Amit Kumar, Partner-Energy & Utilities, PwC India, shares his thoughts on the government policies and challenges in the renewable energy sector.
Which government policies have boosted the development of renewable energy (RE) in India?
The Indian government has successfully launched several policy instruments, which have enhanced the viability and bankability of RE projects. The key policy instruments are:
Income-Tax Exemption: Under Section 80-IA of the Income Tax Act 1961, all infrastructure assets including RE generators are exempted from income-tax for a block of any 10 consecutive years out of the first 15 years of operation.
Accelerated Depreciation: A higher depreciation rate (80 per cent for plant and machinery) for non-wind RE projects vis-a-vis 7.84 per cent for thermal power plants and 15 per cent for other power equipment is provided. An additional 20 per cent depreciation is available for all manufacturing and production companies in the first year of operation. Thus, non-wind RE assets and wind assets can be depreciated 100 per cent and 35 per cent respectively in the first year.
Feed-in-Tariffs (FiTs): Under the FiTs, also known as preferential tariffs, RE power is procured by discoms at the FiTs specified by State Electricity Regulatory Commissions (SERCs). FiTs, applicable over 10 to 25 years, ensure predictable financial returns over the project´s life.
Renewable Purchase Obligations (RPOs): RPOs stimu¡late demand for RE by providing a guaranteed market for RE power. RPO targets are defined as a percentage of the total power consumed or distributed by the obligated entities, which include distribution companies, captive power consumers or open access consumers. These entities should meet their RPO targets either by generating renewable power from captive sources, purchasing renewable power, and/or purchasing RECs (Renewable Energy Certificates), before the end of each financial year. If they are unable to meet their RPO targets, they face a penalty for non-compliance equivalent to the forbearance price of RECs.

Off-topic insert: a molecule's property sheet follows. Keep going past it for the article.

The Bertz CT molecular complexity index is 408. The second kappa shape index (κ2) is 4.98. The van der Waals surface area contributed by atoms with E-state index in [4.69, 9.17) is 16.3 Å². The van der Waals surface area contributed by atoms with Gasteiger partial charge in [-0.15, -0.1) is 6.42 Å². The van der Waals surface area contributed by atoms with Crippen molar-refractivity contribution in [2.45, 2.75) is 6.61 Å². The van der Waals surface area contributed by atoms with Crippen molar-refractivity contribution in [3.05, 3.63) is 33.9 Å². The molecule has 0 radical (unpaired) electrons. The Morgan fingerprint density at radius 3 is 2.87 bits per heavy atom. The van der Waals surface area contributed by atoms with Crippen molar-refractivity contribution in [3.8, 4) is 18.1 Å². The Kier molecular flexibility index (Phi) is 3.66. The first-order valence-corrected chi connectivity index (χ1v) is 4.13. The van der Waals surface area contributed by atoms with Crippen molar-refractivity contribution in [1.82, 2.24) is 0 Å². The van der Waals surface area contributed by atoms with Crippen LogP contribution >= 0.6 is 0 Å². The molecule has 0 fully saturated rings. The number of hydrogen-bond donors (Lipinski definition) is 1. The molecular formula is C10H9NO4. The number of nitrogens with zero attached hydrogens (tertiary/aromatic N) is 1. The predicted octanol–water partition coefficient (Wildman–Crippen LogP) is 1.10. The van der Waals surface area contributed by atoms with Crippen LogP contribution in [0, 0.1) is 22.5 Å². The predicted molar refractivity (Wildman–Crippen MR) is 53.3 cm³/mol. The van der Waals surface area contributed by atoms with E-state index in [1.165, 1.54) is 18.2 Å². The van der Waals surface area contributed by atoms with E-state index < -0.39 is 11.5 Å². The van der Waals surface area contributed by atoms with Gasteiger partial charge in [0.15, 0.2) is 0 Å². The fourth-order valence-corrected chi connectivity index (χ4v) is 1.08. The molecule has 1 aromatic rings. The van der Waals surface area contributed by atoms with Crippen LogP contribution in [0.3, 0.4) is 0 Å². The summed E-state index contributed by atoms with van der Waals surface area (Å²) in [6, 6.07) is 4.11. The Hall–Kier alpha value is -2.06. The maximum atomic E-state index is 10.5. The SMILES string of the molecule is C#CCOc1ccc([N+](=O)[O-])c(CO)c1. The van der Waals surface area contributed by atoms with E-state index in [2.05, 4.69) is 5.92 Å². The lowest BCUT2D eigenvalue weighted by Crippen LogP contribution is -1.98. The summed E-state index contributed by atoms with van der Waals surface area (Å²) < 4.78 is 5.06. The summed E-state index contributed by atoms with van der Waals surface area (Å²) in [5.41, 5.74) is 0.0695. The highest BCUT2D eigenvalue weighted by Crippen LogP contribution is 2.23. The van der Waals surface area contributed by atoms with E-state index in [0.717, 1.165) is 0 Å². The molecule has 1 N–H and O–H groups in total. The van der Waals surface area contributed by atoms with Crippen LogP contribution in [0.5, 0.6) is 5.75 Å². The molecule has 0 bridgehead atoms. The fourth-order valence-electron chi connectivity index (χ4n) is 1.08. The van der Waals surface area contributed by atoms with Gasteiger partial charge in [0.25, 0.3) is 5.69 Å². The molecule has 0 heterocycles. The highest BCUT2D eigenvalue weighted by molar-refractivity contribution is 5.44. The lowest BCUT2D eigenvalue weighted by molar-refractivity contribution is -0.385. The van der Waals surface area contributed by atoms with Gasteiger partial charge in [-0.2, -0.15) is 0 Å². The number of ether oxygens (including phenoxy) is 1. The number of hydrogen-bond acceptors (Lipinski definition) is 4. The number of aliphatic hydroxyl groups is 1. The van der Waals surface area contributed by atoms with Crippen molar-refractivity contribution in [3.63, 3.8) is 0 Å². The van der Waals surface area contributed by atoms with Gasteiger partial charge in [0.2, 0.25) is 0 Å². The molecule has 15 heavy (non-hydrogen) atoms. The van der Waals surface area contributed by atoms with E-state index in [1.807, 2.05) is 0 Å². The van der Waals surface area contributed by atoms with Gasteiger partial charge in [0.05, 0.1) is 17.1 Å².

Renewable Energy Certificates (RECs): The Central Electricity Regulatory Commission (CERC) has included the purchase of RECs as one of the ways of meeting the RPOs. The REC programme aims to provide market-based incentives for RE developers and distribute the marginal cost of RE deployment nationwide.
Subsidies: The Ministry of New and Renewable Energy (MNRE) and several State governments support the development of grid-connected RE through subsidies.
What are the challenges in the renewable energy sector in India?
Challenges can be largely classified into policy barriers, regulatory barriers and financial barriers.
There is lack of cohesion in the government´s policy as seen in the contradiction with regard to share of RE in the fuel mix over the period 2010-2020 as per the National Action Plan on Climate Change, Integrated Energy Policy, and the interim report on ´Low Carbon Strategy for Inclusive Growth in India´. Absence of a separate RE law is another hurdle. The Electricity Act, 2003 (EA), has some enabling provisions to promote grid-connected RE sources. However, there are no legally binding targets facilitating the creation, trans¡mission, and deployment of RE.
Other barriers are non-alignment of State targets with national objectives and absence of single window clearance.